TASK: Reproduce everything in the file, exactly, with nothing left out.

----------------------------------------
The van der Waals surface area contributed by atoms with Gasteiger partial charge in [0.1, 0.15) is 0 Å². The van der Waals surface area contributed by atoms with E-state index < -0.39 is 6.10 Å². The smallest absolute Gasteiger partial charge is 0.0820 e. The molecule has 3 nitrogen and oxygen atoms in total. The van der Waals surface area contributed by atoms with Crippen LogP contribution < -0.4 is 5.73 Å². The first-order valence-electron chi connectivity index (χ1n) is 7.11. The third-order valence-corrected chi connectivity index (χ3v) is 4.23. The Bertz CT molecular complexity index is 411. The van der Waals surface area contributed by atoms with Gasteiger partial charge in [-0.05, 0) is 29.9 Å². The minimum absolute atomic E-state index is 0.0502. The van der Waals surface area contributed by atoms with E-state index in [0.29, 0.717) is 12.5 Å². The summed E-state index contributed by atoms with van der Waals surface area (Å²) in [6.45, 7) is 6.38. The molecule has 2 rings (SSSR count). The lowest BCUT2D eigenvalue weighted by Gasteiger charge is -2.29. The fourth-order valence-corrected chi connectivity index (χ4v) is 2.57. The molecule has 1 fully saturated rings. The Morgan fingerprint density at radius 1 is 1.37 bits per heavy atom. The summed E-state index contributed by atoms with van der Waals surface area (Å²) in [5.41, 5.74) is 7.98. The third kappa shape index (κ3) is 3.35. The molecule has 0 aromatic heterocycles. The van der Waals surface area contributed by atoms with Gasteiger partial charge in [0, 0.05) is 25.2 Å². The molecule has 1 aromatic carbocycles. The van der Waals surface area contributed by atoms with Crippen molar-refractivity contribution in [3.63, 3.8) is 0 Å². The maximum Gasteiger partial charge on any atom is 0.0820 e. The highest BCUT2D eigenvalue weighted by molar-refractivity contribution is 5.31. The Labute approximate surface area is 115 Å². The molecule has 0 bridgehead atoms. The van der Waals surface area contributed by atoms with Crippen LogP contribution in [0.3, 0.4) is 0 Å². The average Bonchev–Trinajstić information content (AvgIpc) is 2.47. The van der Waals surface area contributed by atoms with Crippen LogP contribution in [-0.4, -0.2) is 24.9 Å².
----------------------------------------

The van der Waals surface area contributed by atoms with Gasteiger partial charge in [0.1, 0.15) is 0 Å². The van der Waals surface area contributed by atoms with E-state index < -0.39 is 6.10 Å². The smallest absolute Gasteiger partial charge is 0.0820 e. The molecule has 3 nitrogen and oxygen atoms in total. The van der Waals surface area contributed by atoms with Crippen LogP contribution < -0.4 is 5.73 Å². The first-order valence-electron chi connectivity index (χ1n) is 7.11. The third-order valence-corrected chi connectivity index (χ3v) is 4.23. The Bertz CT molecular complexity index is 411. The van der Waals surface area contributed by atoms with Gasteiger partial charge in [-0.05, 0) is 29.9 Å². The minimum absolute atomic E-state index is 0.0502. The van der Waals surface area contributed by atoms with E-state index in [0.29, 0.717) is 12.5 Å². The summed E-state index contributed by atoms with van der Waals surface area (Å²) in [6.45, 7) is 6.38. The molecule has 2 rings (SSSR count). The lowest BCUT2D eigenvalue weighted by Gasteiger charge is -2.29. The fourth-order valence-corrected chi connectivity index (χ4v) is 2.57. The molecule has 1 fully saturated rings. The Morgan fingerprint density at radius 1 is 1.37 bits per heavy atom. The summed E-state index contributed by atoms with van der Waals surface area (Å²) in [5.41, 5.74) is 7.98. The third kappa shape index (κ3) is 3.35. The molecule has 0 aromatic heterocycles. The van der Waals surface area contributed by atoms with Gasteiger partial charge in [0, 0.05) is 25.2 Å². The molecule has 1 aromatic carbocycles. The van der Waals surface area contributed by atoms with Crippen molar-refractivity contribution in [3.63, 3.8) is 0 Å². The maximum Gasteiger partial charge on any atom is 0.0820 e. The highest BCUT2D eigenvalue weighted by molar-refractivity contribution is 5.31. The Labute approximate surface area is 115 Å². The molecule has 0 bridgehead atoms. The van der Waals surface area contributed by atoms with Crippen LogP contribution in [0.3, 0.4) is 0 Å². The average Bonchev–Trinajstić information content (AvgIpc) is 2.47. The van der Waals surface area contributed by atoms with Crippen LogP contribution in [-0.4, -0.2) is 24.9 Å².